Menstrual Cups: For A Cleaner, Greener Period

For as long as I have had my period, all I’ve known are two alternatives:

maxi pads or tampons. There is an increase in raised awareness for the ingredients in all of the products we use day to day. Feminine hygiene products are a trending topic with organic, non-toxic focused alternatives that eliminate the use of hazardous chemicals.  Innovate feminine brands Athena Club, The Honey Pot Company, Cora and Lola provide cleaner pad and tampon options. Using traditional feminine products is a routine for most women. However, single use products are expensive, harmful to the environment and can lead to Toxic Shock Syndrome (TSI). The increase in conscious living amongst consumers has led to new products including THINX and menstrual cups.

You might have heard of menstrual cups or the Diva Cup, one of the original brands in this movement, but many women have never tried it. The topic of menstruation still seems taboo to discuss, perhaps that’s why we haven’t advocated for better solutions. I’ve also heard the reactions of some women who learned about menstrual cups or THINX to be “gross”. Maybe it is difficult for some women to imagine products that create a more involved or intimate experience with their period.

I have been using menstrual cups for several years now and it is one of my favorite eco-friendly discoveries. Here are some of the reasons why:

  1. Saving Money – the cost of a menstrual cup is between $20 – $40 for one cup compared to $7 for a box of tampons. A menstrual cup will last you years. While the purchase of tampons will add up over the years, the purchase of one menstrual cup is an investment that will last and pay for itself.
  2. Less Waste – Buying less means less waste. Consider how much waste is created from each period, multiple it by a a year, and then a lifetime! All that waste will sit around waiting to break down for years for only a few hours of use.
  3. Convenience – No need to restock. You won’t have to run to the store because you ran out or forgot to purchase last time.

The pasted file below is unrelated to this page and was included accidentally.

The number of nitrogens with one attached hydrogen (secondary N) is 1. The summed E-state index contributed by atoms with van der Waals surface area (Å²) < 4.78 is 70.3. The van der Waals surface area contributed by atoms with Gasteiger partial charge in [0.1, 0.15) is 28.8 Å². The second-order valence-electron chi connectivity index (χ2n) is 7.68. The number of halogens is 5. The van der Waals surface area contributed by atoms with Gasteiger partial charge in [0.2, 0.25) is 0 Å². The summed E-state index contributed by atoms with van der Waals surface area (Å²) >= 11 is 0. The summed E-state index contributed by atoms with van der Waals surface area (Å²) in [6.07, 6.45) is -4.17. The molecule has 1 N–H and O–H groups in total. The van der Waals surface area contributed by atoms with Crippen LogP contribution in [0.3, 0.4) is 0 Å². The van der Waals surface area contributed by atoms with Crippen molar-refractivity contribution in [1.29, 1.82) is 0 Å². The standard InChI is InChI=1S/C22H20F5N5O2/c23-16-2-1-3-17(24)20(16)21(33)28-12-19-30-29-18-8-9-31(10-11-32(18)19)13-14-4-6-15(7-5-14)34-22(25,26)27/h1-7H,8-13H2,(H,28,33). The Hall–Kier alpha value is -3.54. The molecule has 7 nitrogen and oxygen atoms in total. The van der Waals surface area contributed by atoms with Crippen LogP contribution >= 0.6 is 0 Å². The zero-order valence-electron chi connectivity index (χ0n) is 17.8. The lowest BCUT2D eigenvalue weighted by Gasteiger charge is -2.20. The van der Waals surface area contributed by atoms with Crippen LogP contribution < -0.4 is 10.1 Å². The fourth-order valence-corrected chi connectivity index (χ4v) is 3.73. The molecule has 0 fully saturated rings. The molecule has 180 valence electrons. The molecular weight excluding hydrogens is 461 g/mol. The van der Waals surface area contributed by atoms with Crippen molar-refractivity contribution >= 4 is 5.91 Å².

4. Takes Up Less Space – Maybe this is mostly a benefit for city dwellers but living in a Manhattan apartment, I need to save all the space I can. I don’t like to have a lot of things cluttering my living quarters and boxes of various products add up to a lot more space than I can afford to sacrifice. Especially if you buy in bulk to save.
  5. Health – Cups should be made from medical-grade silicone (used in plastic surgery implants) compared to cotton. Cotton in tampons and pads can contain harmful chemicals that can be absorbed through your vaginal walls.
  6. Reduced Risk of Toxic Shock Syndrome (TSI) – Using tampons can lead to the risk of getting TSI especially with long hours of use.
  7. Comfort – Many cups are made of medical-grade silicone. This allows you to leave it inserted for up to 12 hours without feeling it.

There is a learning curve with menstrual cups as inserting and removing them can be a challenge. It is important to make sure that it is inserted properly. This will create a vacuum seal and to prevent leaking it is best to use a pantyliner or THINX panties. While it is not common with proper use, leaking can occur if the cup isn’t emptied frequently enough. Removing it can take some practice as it must be emptied and rinsed, it can be messy and impractical for some situations.

While it isn’t perfect for every situation, I strongly encourage anyone considering the menstrual cup to give it a try. It is a seriously awesome invention.

Each brand of menstrual cup has a unique shape and sizes to offer variety for different body types and flows. I have been using the Lena Cup (original, small) and haven’t tried any others for comparison but altering using it for over two years, I can confidently recommend the Lena Cup which can be found on their website (here) and Amazon (here) for $24.90. Lena offers a satisfaction policy should you purchase the wrong size or are unhappy with your purchase, leaving no risk!


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